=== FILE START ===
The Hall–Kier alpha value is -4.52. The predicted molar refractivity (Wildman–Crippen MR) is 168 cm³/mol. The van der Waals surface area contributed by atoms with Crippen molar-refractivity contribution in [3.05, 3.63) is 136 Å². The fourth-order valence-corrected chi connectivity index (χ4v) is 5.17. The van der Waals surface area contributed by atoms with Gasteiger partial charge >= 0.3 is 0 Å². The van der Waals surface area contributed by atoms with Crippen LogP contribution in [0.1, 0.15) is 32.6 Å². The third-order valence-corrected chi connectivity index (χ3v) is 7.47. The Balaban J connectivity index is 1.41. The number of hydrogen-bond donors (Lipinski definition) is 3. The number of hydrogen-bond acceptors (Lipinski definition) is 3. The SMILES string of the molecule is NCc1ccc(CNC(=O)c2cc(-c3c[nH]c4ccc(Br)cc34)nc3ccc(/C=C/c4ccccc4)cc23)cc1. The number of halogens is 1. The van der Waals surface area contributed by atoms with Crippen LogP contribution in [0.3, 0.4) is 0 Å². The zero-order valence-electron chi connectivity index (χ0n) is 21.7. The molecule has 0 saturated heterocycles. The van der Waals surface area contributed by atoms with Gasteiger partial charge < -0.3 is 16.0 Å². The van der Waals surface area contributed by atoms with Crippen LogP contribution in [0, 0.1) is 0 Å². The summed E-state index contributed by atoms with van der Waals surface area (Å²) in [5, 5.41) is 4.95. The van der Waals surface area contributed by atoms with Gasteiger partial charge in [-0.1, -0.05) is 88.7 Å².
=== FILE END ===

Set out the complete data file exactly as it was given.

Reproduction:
The Hall–Kier alpha value is -4.52. The predicted molar refractivity (Wildman–Crippen MR) is 168 cm³/mol. The van der Waals surface area contributed by atoms with Crippen molar-refractivity contribution in [3.05, 3.63) is 136 Å². The fourth-order valence-corrected chi connectivity index (χ4v) is 5.17. The van der Waals surface area contributed by atoms with Gasteiger partial charge >= 0.3 is 0 Å². The van der Waals surface area contributed by atoms with Crippen LogP contribution in [0.1, 0.15) is 32.6 Å². The third-order valence-corrected chi connectivity index (χ3v) is 7.47. The Balaban J connectivity index is 1.41. The number of hydrogen-bond donors (Lipinski definition) is 3. The number of hydrogen-bond acceptors (Lipinski definition) is 3. The SMILES string of the molecule is NCc1ccc(CNC(=O)c2cc(-c3c[nH]c4ccc(Br)cc34)nc3ccc(/C=C/c4ccccc4)cc23)cc1. The number of halogens is 1. The van der Waals surface area contributed by atoms with Crippen LogP contribution in [0.3, 0.4) is 0 Å². The zero-order valence-electron chi connectivity index (χ0n) is 21.7. The molecule has 0 saturated heterocycles. The van der Waals surface area contributed by atoms with Gasteiger partial charge < -0.3 is 16.0 Å². The van der Waals surface area contributed by atoms with Crippen LogP contribution in [0, 0.1) is 0 Å². The summed E-state index contributed by atoms with van der Waals surface area (Å²) in [5, 5.41) is 4.95. The van der Waals surface area contributed by atoms with Gasteiger partial charge in [-0.1, -0.05) is 88.7 Å².